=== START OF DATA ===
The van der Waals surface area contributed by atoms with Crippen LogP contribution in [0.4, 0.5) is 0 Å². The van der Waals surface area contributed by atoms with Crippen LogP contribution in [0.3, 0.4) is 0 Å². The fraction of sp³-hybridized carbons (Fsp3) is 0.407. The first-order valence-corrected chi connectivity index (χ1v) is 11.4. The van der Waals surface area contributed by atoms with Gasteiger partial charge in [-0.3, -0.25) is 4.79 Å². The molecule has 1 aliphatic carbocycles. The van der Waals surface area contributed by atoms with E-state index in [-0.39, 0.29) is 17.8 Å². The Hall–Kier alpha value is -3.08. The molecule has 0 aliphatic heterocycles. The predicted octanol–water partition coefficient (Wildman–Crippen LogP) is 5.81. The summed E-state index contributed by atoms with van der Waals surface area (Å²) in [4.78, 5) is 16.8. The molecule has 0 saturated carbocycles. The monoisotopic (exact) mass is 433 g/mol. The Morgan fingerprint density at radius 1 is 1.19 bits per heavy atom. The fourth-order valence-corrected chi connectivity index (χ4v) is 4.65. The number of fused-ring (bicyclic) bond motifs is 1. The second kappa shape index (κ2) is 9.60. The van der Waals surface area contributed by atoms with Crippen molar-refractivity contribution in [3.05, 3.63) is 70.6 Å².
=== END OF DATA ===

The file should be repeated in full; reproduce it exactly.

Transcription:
The van der Waals surface area contributed by atoms with Crippen LogP contribution in [0.4, 0.5) is 0 Å². The van der Waals surface area contributed by atoms with Crippen LogP contribution in [0.3, 0.4) is 0 Å². The fraction of sp³-hybridized carbons (Fsp3) is 0.407. The first-order valence-corrected chi connectivity index (χ1v) is 11.4. The van der Waals surface area contributed by atoms with Gasteiger partial charge in [-0.3, -0.25) is 4.79 Å². The molecule has 1 aliphatic carbocycles. The van der Waals surface area contributed by atoms with E-state index in [-0.39, 0.29) is 17.8 Å². The Hall–Kier alpha value is -3.08. The molecule has 0 aliphatic heterocycles. The predicted octanol–water partition coefficient (Wildman–Crippen LogP) is 5.81. The summed E-state index contributed by atoms with van der Waals surface area (Å²) in [4.78, 5) is 16.8. The molecule has 0 saturated carbocycles. The monoisotopic (exact) mass is 433 g/mol. The Morgan fingerprint density at radius 1 is 1.19 bits per heavy atom. The fourth-order valence-corrected chi connectivity index (χ4v) is 4.65. The number of fused-ring (bicyclic) bond motifs is 1. The second kappa shape index (κ2) is 9.60. The van der Waals surface area contributed by atoms with Crippen molar-refractivity contribution in [3.05, 3.63) is 70.6 Å².